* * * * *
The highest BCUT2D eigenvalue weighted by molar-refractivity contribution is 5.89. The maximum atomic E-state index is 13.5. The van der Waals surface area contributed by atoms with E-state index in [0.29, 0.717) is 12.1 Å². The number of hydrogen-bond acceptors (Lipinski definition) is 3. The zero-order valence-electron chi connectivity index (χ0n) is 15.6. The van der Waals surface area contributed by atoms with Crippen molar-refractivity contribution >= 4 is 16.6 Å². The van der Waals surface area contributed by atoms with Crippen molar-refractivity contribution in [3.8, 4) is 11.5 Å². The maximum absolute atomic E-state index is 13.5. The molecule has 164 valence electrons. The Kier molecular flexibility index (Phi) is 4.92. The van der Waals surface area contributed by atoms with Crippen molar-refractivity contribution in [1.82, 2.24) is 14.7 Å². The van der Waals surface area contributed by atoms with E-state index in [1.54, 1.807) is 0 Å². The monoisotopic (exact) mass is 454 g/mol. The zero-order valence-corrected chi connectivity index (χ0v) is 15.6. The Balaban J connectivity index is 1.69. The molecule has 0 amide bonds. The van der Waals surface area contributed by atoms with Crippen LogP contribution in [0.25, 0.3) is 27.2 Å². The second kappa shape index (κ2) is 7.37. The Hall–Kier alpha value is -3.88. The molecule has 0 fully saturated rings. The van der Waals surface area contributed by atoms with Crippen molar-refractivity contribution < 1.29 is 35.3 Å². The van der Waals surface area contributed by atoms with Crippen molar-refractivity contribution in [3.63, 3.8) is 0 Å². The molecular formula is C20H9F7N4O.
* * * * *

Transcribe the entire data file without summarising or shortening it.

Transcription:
The highest BCUT2D eigenvalue weighted by molar-refractivity contribution is 5.89. The maximum atomic E-state index is 13.5. The van der Waals surface area contributed by atoms with E-state index in [0.29, 0.717) is 12.1 Å². The number of hydrogen-bond acceptors (Lipinski definition) is 3. The zero-order valence-electron chi connectivity index (χ0n) is 15.6. The van der Waals surface area contributed by atoms with Crippen molar-refractivity contribution >= 4 is 16.6 Å². The van der Waals surface area contributed by atoms with Crippen molar-refractivity contribution in [3.8, 4) is 11.5 Å². The maximum absolute atomic E-state index is 13.5. The molecule has 164 valence electrons. The Kier molecular flexibility index (Phi) is 4.92. The van der Waals surface area contributed by atoms with Crippen molar-refractivity contribution in [1.82, 2.24) is 14.7 Å². The van der Waals surface area contributed by atoms with E-state index in [1.54, 1.807) is 0 Å². The monoisotopic (exact) mass is 454 g/mol. The zero-order valence-corrected chi connectivity index (χ0v) is 15.6. The Balaban J connectivity index is 1.69. The molecule has 0 amide bonds. The van der Waals surface area contributed by atoms with Crippen LogP contribution in [0.25, 0.3) is 27.2 Å². The second kappa shape index (κ2) is 7.37. The Hall–Kier alpha value is -3.88. The molecule has 0 fully saturated rings. The van der Waals surface area contributed by atoms with Crippen molar-refractivity contribution < 1.29 is 35.3 Å². The van der Waals surface area contributed by atoms with Crippen molar-refractivity contribution in [3.63, 3.8) is 0 Å². The molecular formula is C20H9F7N4O.